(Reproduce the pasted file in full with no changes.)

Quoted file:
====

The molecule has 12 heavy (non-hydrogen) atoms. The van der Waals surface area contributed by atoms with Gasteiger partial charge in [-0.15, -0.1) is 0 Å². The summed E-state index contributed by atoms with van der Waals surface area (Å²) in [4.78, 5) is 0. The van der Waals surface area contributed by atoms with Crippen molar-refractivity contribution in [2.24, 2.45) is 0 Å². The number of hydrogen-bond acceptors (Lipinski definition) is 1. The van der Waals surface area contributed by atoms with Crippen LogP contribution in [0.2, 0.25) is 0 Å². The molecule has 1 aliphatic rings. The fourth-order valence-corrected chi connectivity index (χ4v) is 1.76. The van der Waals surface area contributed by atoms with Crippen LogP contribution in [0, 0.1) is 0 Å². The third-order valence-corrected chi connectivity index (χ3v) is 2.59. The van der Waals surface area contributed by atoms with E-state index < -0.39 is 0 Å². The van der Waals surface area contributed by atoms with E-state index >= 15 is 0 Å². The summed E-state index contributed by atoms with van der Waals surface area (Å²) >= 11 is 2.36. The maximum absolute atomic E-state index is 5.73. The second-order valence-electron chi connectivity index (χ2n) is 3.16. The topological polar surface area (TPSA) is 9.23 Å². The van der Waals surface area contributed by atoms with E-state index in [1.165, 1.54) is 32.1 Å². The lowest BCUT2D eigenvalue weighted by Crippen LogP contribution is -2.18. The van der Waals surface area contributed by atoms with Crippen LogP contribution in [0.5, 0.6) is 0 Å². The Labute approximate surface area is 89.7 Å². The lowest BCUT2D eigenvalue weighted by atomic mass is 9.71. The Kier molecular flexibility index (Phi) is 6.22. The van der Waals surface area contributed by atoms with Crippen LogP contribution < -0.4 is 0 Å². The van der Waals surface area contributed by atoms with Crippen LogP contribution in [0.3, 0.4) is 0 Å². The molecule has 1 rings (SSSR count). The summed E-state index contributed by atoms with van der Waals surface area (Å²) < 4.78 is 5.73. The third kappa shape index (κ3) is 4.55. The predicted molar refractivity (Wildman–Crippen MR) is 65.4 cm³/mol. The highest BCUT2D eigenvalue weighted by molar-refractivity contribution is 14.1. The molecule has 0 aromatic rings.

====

The molecule has 12 heavy (non-hydrogen) atoms. The van der Waals surface area contributed by atoms with Gasteiger partial charge in [-0.15, -0.1) is 0 Å². The summed E-state index contributed by atoms with van der Waals surface area (Å²) in [4.78, 5) is 0. The van der Waals surface area contributed by atoms with Crippen molar-refractivity contribution in [2.24, 2.45) is 0 Å². The number of hydrogen-bond acceptors (Lipinski definition) is 1. The van der Waals surface area contributed by atoms with Crippen LogP contribution in [0.2, 0.25) is 0 Å². The molecule has 1 aliphatic rings. The fourth-order valence-corrected chi connectivity index (χ4v) is 1.76. The van der Waals surface area contributed by atoms with Crippen LogP contribution in [0, 0.1) is 0 Å². The third-order valence-corrected chi connectivity index (χ3v) is 2.59. The van der Waals surface area contributed by atoms with E-state index < -0.39 is 0 Å². The van der Waals surface area contributed by atoms with E-state index >= 15 is 0 Å². The summed E-state index contributed by atoms with van der Waals surface area (Å²) >= 11 is 2.36. The maximum absolute atomic E-state index is 5.73. The second-order valence-electron chi connectivity index (χ2n) is 3.16. The topological polar surface area (TPSA) is 9.23 Å². The van der Waals surface area contributed by atoms with E-state index in [1.165, 1.54) is 32.1 Å². The lowest BCUT2D eigenvalue weighted by Crippen LogP contribution is -2.18. The van der Waals surface area contributed by atoms with Crippen LogP contribution in [0.5, 0.6) is 0 Å². The Labute approximate surface area is 89.7 Å². The lowest BCUT2D eigenvalue weighted by atomic mass is 9.71. The Kier molecular flexibility index (Phi) is 6.22. The van der Waals surface area contributed by atoms with Crippen LogP contribution < -0.4 is 0 Å². The van der Waals surface area contributed by atoms with Crippen LogP contribution in [0.3, 0.4) is 0 Å². The molecule has 1 rings (SSSR count). The summed E-state index contributed by atoms with van der Waals surface area (Å²) < 4.78 is 5.73. The third kappa shape index (κ3) is 4.55. The predicted molar refractivity (Wildman–Crippen MR) is 65.4 cm³/mol. The highest BCUT2D eigenvalue weighted by molar-refractivity contribution is 14.1. The molecule has 0 aromatic rings.